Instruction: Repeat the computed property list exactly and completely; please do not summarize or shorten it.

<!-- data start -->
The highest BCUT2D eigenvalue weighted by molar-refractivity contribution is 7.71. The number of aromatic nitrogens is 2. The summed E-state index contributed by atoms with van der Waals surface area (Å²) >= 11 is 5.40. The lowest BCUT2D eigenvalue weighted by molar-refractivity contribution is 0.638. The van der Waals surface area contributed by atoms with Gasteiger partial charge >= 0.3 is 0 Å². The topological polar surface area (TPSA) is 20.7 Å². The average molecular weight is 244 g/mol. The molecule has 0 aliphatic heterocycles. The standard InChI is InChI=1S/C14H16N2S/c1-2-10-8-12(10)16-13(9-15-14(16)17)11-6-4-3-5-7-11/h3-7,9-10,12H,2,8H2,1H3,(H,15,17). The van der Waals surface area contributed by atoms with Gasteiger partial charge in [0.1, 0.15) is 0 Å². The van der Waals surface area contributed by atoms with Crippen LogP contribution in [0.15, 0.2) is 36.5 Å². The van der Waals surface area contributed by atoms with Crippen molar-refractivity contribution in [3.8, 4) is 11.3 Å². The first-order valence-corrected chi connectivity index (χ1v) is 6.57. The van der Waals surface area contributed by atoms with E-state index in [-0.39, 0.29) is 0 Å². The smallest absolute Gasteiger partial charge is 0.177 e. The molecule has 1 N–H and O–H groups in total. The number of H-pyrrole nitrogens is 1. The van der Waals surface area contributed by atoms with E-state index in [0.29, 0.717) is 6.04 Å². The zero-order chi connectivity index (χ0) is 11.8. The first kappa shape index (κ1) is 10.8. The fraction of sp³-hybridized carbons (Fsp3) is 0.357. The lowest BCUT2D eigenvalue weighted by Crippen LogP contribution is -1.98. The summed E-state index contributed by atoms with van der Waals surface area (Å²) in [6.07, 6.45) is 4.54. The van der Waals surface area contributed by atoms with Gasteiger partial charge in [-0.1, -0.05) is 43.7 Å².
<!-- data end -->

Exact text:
The highest BCUT2D eigenvalue weighted by molar-refractivity contribution is 7.71. The number of aromatic nitrogens is 2. The summed E-state index contributed by atoms with van der Waals surface area (Å²) >= 11 is 5.40. The lowest BCUT2D eigenvalue weighted by molar-refractivity contribution is 0.638. The van der Waals surface area contributed by atoms with Gasteiger partial charge >= 0.3 is 0 Å². The topological polar surface area (TPSA) is 20.7 Å². The average molecular weight is 244 g/mol. The molecule has 0 aliphatic heterocycles. The standard InChI is InChI=1S/C14H16N2S/c1-2-10-8-12(10)16-13(9-15-14(16)17)11-6-4-3-5-7-11/h3-7,9-10,12H,2,8H2,1H3,(H,15,17). The van der Waals surface area contributed by atoms with Gasteiger partial charge in [0.1, 0.15) is 0 Å². The van der Waals surface area contributed by atoms with Crippen LogP contribution in [0.15, 0.2) is 36.5 Å². The van der Waals surface area contributed by atoms with Crippen molar-refractivity contribution in [3.8, 4) is 11.3 Å². The first-order valence-corrected chi connectivity index (χ1v) is 6.57. The van der Waals surface area contributed by atoms with E-state index in [-0.39, 0.29) is 0 Å². The smallest absolute Gasteiger partial charge is 0.177 e. The molecule has 1 N–H and O–H groups in total. The number of H-pyrrole nitrogens is 1. The van der Waals surface area contributed by atoms with E-state index in [0.29, 0.717) is 6.04 Å². The zero-order chi connectivity index (χ0) is 11.8. The first kappa shape index (κ1) is 10.8. The fraction of sp³-hybridized carbons (Fsp3) is 0.357. The lowest BCUT2D eigenvalue weighted by Crippen LogP contribution is -1.98. The summed E-state index contributed by atoms with van der Waals surface area (Å²) in [6.07, 6.45) is 4.54. The van der Waals surface area contributed by atoms with Gasteiger partial charge in [-0.1, -0.05) is 43.7 Å².